Pope Francis celebrates Mass in the chapel of the Domus Sanctae Marthae at the Vatican Sept. 14. (CNS/L'Osservatore Romano)
The most recent papal pronouncement giving more control to national bishops' conferences over the translation of liturgical texts had the quality of another of the jolts we've become accustomed to during the Francis papacy.
As his tenure advances, however, those moments increasingly feel less like jolts and more like a series of coherent adjustments, long overdue, for a community that had become top-heavy and overly dependent on rigid legalism in an attempt to maintain order.
Correcting that imbalance won't occur without struggle. The varied interests in the church who have already spent inordinate time and influence debating everything from the manner of translation to the material composition of eucharistic vessels are no doubt gearing up once again to join the fight. That may seem like a most malignant way to refer to liturgy, but the reality is that discussion of our public worship and changes to it can evoke deep emotions and the zero-sum passions of a political contest.
It is perhaps not persuasive to those who deeply oppose the direction of the Francis papacy, but intended or not, the sermon the pope gave in Medellín, Colombia, was a fitting companion piece to the liturgy announcement. Christianity, said Pope Francis, is not an exercise in how perfectly one follows laws and dogma. More important is the life of faith.
"Jesus teaches that being in relationship with God cannot be a cold attachment to norms and laws nor the observance of some outward actions that do not lead to a real change of life," he said.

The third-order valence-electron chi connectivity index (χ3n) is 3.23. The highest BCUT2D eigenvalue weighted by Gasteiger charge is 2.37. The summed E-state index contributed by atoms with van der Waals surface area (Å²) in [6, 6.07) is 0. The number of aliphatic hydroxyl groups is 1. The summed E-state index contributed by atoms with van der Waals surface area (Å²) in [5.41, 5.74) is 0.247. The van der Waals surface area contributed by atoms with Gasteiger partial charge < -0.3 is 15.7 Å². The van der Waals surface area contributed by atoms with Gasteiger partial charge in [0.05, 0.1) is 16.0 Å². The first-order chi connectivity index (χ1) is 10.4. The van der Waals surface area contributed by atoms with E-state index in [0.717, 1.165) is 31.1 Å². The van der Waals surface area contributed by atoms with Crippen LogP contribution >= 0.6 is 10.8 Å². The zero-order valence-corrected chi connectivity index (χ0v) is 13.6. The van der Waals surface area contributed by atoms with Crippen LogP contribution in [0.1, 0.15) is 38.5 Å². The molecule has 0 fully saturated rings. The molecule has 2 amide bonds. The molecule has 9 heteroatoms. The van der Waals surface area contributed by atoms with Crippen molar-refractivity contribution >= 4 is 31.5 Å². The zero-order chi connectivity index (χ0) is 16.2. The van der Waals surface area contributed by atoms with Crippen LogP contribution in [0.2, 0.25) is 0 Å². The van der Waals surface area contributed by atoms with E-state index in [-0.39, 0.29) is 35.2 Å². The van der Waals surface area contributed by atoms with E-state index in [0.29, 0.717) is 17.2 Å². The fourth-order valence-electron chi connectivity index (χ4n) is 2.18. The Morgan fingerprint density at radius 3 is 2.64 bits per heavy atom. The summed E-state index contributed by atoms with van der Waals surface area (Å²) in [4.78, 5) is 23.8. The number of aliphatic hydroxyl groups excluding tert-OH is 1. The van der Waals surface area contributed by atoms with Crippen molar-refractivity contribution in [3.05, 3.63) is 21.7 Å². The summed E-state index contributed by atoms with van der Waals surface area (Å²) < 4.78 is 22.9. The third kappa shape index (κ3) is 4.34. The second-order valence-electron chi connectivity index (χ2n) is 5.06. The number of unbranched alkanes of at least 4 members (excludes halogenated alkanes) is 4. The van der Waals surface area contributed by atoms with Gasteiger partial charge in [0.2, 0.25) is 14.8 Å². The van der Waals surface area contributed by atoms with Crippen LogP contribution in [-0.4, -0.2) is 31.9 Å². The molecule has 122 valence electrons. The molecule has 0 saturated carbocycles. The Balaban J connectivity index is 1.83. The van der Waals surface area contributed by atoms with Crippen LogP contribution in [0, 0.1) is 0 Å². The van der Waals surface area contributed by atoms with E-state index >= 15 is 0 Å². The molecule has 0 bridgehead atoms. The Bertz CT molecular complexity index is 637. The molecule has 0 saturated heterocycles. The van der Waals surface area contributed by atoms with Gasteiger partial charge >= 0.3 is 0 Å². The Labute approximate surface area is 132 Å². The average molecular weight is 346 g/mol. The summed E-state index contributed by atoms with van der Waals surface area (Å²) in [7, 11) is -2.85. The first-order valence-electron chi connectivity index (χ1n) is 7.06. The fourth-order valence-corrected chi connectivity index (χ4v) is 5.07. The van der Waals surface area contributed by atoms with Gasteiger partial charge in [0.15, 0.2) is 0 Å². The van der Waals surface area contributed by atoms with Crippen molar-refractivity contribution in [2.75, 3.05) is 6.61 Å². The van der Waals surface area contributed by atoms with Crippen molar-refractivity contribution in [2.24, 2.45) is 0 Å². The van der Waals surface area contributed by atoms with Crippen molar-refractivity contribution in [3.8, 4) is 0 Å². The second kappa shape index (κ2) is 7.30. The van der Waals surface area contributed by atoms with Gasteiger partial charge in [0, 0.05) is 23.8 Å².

The tensions, of course, are as old as the community. They are as evident today as they were when the original community's leaders argued over who could join and what they could eat. And aren't we fortunate that the visions they saw and the hearts they were developing answered: everyone and everything. All are blessed and good in God's sight.
Francis seems to be conveying two basic ideas in the document issued on his own initiative (motu proprio). Titled Magnum Principium, it diminishes the authority of the Vatican from "authorizing" all translations to a simple "review" of such documents. First, that mature leadership of national bishops' conferences can be trusted to maintain fidelity to the essence of liturgical worship while tailoring language to particular circumstances, and, second, that universality and unity are not synonymous with sameness.
By extension, one might add that it also acknowledges that a rigid adherence to some narrow conception of translation from Latin is not a measure of fidelity.
The phrase "liturgy wars," unfortunate as that might be, crept into the discussion because liturgy became the subject not only of heated debate but also of a kind of ecclesial subterfuge in recent years.
That condition was understandable, if regrettable, because, as we wrote earlier: "Liturgy, our central act of worship, embodies the genetic code of the community. It holds the key to what we think about God; about Christ’s action in human history; about our relationship to the Trinity; about our relationship to each other; about the relationship between ordained and lay, between the community and the wider world."
A lot is at stake, and that was evident from the moment the Second Vatican Council (1962-65) affirmed its first document, the groundbreaking "Constitution on the Sacred Liturgy," which led the era’s reform of church life.
Altars were turned around, language changed from Latin to the vernacular, the humanity of Christ was recognized in profound ways along with reverence for the divinity of Christ, and the liturgy acknowledged that in addition to our individual, vertical relationship with God, a horizontal relationship with God existed through the community.